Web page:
Can the Establishment Pick Another Candidate? No.

Earlier today Larry O’Connor and Stephen K. Bannon spoke with Keith Appell, a key Republican political strategist, who suggested that “the establishment of the Republican Party” might “try to get somebody else in the race…”.

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It’s true: The establishments in New York and Washington, D.C. ought to be nervous. After all, Romney has never won more than 50% of the vote in any race, anywhere he has ever run. He has never won a primary in the South. He has never won a majority of the white working-class or the evangelicals that make up the party faithful.

Appell is correct that the establishment wanted other candidates: Mitch Daniels, Chris Christie, and Paul Ryan (unmentioned by Appell).

Each of these candidates, though admirable, was flawed in his own way (just as every candidate, just as every man is). Mitch Daniels said he wanted a “truce” on social issues; Chris Christie had very little experience in elective office; and Paul Ryan, who has very little elective experience, would have had to defend his proposals to reform entitlements.

Over the summer I attended many Republican events in New York City and nearly everyone spoke highly of those three candidates. “Can’t we get someone other than these clowns?” a Republican elitist told me, referring to the candidates already running.

It was a common sentiment, indicative more of the cynicism and jadedness of its articulator than of any real understanding of the issues. In its presentation, it indicated contempt for the primary voters who couldn’t understand that Romney was a sure thing against Barack Obama. At one point, the establishment even flirted with Governor Haley Barbour of Mississippi, who has since gone on to pardon 62 criminals, including murderers and rapists.

To such elites, the conservative grass-roots voters are “hobbits,” the little people, who show up and pull the lever like we’re supposed to.

Well, the joke is on the elites. The hobbits have struck back.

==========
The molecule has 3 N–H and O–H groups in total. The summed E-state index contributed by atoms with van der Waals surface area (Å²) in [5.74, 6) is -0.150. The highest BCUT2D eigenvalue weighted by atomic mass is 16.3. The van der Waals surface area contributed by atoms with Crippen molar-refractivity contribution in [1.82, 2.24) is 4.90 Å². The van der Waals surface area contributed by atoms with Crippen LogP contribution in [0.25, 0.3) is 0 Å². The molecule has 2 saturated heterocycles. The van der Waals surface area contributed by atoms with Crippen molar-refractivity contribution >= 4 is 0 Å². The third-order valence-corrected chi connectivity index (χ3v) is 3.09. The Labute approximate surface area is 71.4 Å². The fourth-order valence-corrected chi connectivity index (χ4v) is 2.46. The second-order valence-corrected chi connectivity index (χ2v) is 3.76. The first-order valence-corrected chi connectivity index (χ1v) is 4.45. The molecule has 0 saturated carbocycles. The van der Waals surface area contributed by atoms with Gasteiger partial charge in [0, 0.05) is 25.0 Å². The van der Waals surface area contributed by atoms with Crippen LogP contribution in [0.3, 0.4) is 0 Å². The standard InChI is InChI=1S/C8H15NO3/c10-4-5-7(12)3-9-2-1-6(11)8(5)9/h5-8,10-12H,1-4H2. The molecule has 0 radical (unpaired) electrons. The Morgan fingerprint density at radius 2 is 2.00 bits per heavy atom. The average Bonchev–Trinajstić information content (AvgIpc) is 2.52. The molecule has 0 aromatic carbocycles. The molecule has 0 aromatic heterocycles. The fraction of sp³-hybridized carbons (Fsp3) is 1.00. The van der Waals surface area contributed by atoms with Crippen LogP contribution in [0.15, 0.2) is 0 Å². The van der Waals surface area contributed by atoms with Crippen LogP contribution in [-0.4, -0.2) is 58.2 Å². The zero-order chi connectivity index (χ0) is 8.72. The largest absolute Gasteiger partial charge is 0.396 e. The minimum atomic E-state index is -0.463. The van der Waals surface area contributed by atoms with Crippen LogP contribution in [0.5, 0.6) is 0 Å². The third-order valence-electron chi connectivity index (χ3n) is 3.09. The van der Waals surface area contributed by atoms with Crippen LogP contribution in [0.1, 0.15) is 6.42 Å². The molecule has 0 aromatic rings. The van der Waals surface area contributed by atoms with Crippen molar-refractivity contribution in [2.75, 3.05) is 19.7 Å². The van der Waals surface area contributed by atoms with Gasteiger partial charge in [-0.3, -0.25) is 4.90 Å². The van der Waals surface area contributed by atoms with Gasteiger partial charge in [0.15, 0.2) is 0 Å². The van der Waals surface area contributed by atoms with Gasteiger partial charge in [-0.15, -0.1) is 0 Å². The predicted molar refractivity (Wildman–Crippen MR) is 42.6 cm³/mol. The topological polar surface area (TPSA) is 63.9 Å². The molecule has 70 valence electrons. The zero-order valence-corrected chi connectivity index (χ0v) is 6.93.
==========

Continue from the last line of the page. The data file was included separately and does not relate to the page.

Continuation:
There are a whole host of reasons why no establishment candidate can enter the race:

  1. The money has already lined up along the existing candidates and, though it has lavishly been spent on one candidate, that candidate hasn’t been able to walk away with it yet.
  2. We’ve already had a number of primaries and though the delegate count is low, the voters have responded by participating. Sure, they say they are dissatisfied with the candidates in the field, but they ought to be dissatisfied. No one should ever be satisfied with a politician.
  3. The other candidates already represent every major issue facing the country today. There’s the liberal northeastern candidate, the old Washington hand, the social conservative, and the libertarian one.
  4. Ballot access. Newt Gingrich won’t be on the ballot in Virginia, much to his dismay. But any other candidate who enters the race will have an insurmountable task getting on the ballot.
  5. There’s no reason for Sarah Palin to run… yet. Sarah Palin could very easily throw a monkey wrench into the race by deciding to run. There would be quite enough grass support for her, but the queen of the right has since decided to play king maker.

The reason these elites act disdainful of the candidates we have is that they want to cover themselves for if we lose to Obama. They then can write their columns and say that they “told us so.” After all, they doubt we can win.

But in truth these elites have proven that they are ineffective. After all, if they couldn’t convince Christie, Daniels, et. al. to run after promising them all the riches of Wall Street and all the influence of K-Street, what does that say about their power? It’s waning and on its way out.